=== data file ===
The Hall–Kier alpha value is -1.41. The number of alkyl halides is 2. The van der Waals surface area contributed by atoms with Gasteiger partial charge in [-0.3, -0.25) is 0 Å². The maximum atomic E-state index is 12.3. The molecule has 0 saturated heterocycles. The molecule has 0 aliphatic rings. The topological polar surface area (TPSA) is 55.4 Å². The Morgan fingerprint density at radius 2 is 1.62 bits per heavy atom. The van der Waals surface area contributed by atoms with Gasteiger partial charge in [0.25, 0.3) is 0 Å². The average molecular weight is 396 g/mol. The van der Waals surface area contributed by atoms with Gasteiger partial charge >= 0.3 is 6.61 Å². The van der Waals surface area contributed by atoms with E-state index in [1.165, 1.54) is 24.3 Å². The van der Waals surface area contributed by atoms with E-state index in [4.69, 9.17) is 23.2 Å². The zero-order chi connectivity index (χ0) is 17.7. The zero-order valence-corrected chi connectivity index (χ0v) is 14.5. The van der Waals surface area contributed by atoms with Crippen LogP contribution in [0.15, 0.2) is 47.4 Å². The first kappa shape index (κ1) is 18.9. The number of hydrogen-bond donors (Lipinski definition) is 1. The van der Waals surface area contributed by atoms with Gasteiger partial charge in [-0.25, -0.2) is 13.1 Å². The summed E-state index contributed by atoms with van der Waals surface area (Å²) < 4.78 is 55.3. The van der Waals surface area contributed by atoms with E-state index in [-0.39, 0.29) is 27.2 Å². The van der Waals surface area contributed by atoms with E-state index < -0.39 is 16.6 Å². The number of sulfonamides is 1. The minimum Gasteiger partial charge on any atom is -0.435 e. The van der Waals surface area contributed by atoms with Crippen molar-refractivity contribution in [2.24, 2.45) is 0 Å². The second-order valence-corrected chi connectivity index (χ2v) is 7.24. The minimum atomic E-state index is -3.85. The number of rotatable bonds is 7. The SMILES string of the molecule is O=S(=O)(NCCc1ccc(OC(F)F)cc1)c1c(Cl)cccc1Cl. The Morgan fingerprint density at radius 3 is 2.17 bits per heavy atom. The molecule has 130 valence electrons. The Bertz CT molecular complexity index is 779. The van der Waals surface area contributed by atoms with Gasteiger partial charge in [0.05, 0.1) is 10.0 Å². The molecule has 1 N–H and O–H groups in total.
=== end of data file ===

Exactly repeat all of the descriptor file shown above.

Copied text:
The Hall–Kier alpha value is -1.41. The number of alkyl halides is 2. The van der Waals surface area contributed by atoms with Gasteiger partial charge in [-0.3, -0.25) is 0 Å². The maximum atomic E-state index is 12.3. The molecule has 0 saturated heterocycles. The molecule has 0 aliphatic rings. The topological polar surface area (TPSA) is 55.4 Å². The Morgan fingerprint density at radius 2 is 1.62 bits per heavy atom. The van der Waals surface area contributed by atoms with Gasteiger partial charge in [0.25, 0.3) is 0 Å². The average molecular weight is 396 g/mol. The van der Waals surface area contributed by atoms with Gasteiger partial charge >= 0.3 is 6.61 Å². The van der Waals surface area contributed by atoms with E-state index in [1.165, 1.54) is 24.3 Å². The van der Waals surface area contributed by atoms with E-state index in [4.69, 9.17) is 23.2 Å². The zero-order chi connectivity index (χ0) is 17.7. The zero-order valence-corrected chi connectivity index (χ0v) is 14.5. The van der Waals surface area contributed by atoms with Crippen LogP contribution in [0.15, 0.2) is 47.4 Å². The first kappa shape index (κ1) is 18.9. The number of hydrogen-bond donors (Lipinski definition) is 1. The van der Waals surface area contributed by atoms with Gasteiger partial charge in [-0.25, -0.2) is 13.1 Å². The summed E-state index contributed by atoms with van der Waals surface area (Å²) < 4.78 is 55.3. The van der Waals surface area contributed by atoms with E-state index in [-0.39, 0.29) is 27.2 Å². The van der Waals surface area contributed by atoms with E-state index < -0.39 is 16.6 Å². The number of sulfonamides is 1. The minimum Gasteiger partial charge on any atom is -0.435 e. The van der Waals surface area contributed by atoms with Crippen molar-refractivity contribution in [2.24, 2.45) is 0 Å². The second-order valence-corrected chi connectivity index (χ2v) is 7.24. The minimum atomic E-state index is -3.85. The number of rotatable bonds is 7. The SMILES string of the molecule is O=S(=O)(NCCc1ccc(OC(F)F)cc1)c1c(Cl)cccc1Cl. The Morgan fingerprint density at radius 3 is 2.17 bits per heavy atom. The molecule has 130 valence electrons. The Bertz CT molecular complexity index is 779. The van der Waals surface area contributed by atoms with Gasteiger partial charge in [0.05, 0.1) is 10.0 Å². The molecule has 1 N–H and O–H groups in total.